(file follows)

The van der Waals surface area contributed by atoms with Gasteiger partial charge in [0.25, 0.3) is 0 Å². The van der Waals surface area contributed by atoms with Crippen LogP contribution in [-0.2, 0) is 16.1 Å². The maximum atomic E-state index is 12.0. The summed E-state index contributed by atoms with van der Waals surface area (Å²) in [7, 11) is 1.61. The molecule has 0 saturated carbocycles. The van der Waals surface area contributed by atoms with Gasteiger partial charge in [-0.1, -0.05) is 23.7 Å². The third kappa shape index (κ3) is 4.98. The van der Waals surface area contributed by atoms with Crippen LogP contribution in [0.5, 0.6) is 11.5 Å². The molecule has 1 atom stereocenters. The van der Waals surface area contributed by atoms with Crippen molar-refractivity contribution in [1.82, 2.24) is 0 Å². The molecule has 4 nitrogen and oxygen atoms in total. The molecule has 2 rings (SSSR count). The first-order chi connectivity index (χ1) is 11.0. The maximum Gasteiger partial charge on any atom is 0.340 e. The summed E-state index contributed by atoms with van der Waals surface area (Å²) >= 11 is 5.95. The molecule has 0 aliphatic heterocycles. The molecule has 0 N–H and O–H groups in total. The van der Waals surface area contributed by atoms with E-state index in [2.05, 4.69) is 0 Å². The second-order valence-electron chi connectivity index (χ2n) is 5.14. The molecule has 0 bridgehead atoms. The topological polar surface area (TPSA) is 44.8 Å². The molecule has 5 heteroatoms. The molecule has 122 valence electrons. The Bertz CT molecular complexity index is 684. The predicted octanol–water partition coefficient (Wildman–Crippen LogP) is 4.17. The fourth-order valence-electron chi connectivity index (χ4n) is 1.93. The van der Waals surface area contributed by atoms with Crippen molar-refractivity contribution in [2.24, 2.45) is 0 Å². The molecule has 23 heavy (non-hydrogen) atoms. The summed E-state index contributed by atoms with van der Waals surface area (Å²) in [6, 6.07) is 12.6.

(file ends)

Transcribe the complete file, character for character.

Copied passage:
The van der Waals surface area contributed by atoms with Gasteiger partial charge in [0.25, 0.3) is 0 Å². The van der Waals surface area contributed by atoms with Crippen LogP contribution in [-0.2, 0) is 16.1 Å². The maximum atomic E-state index is 12.0. The summed E-state index contributed by atoms with van der Waals surface area (Å²) in [7, 11) is 1.61. The molecule has 0 saturated carbocycles. The van der Waals surface area contributed by atoms with Gasteiger partial charge in [-0.1, -0.05) is 23.7 Å². The third kappa shape index (κ3) is 4.98. The van der Waals surface area contributed by atoms with Crippen LogP contribution in [0.5, 0.6) is 11.5 Å². The molecule has 1 atom stereocenters. The van der Waals surface area contributed by atoms with Crippen molar-refractivity contribution in [1.82, 2.24) is 0 Å². The molecule has 4 nitrogen and oxygen atoms in total. The molecule has 2 rings (SSSR count). The first-order chi connectivity index (χ1) is 11.0. The maximum Gasteiger partial charge on any atom is 0.340 e. The summed E-state index contributed by atoms with van der Waals surface area (Å²) >= 11 is 5.95. The molecule has 0 aliphatic heterocycles. The molecule has 0 N–H and O–H groups in total. The van der Waals surface area contributed by atoms with E-state index in [2.05, 4.69) is 0 Å². The second-order valence-electron chi connectivity index (χ2n) is 5.14. The molecule has 0 bridgehead atoms. The topological polar surface area (TPSA) is 44.8 Å². The molecule has 5 heteroatoms. The molecule has 122 valence electrons. The Bertz CT molecular complexity index is 684. The predicted octanol–water partition coefficient (Wildman–Crippen LogP) is 4.17. The fourth-order valence-electron chi connectivity index (χ4n) is 1.93. The van der Waals surface area contributed by atoms with Crippen molar-refractivity contribution in [2.24, 2.45) is 0 Å². The molecule has 23 heavy (non-hydrogen) atoms. The summed E-state index contributed by atoms with van der Waals surface area (Å²) in [6, 6.07) is 12.6.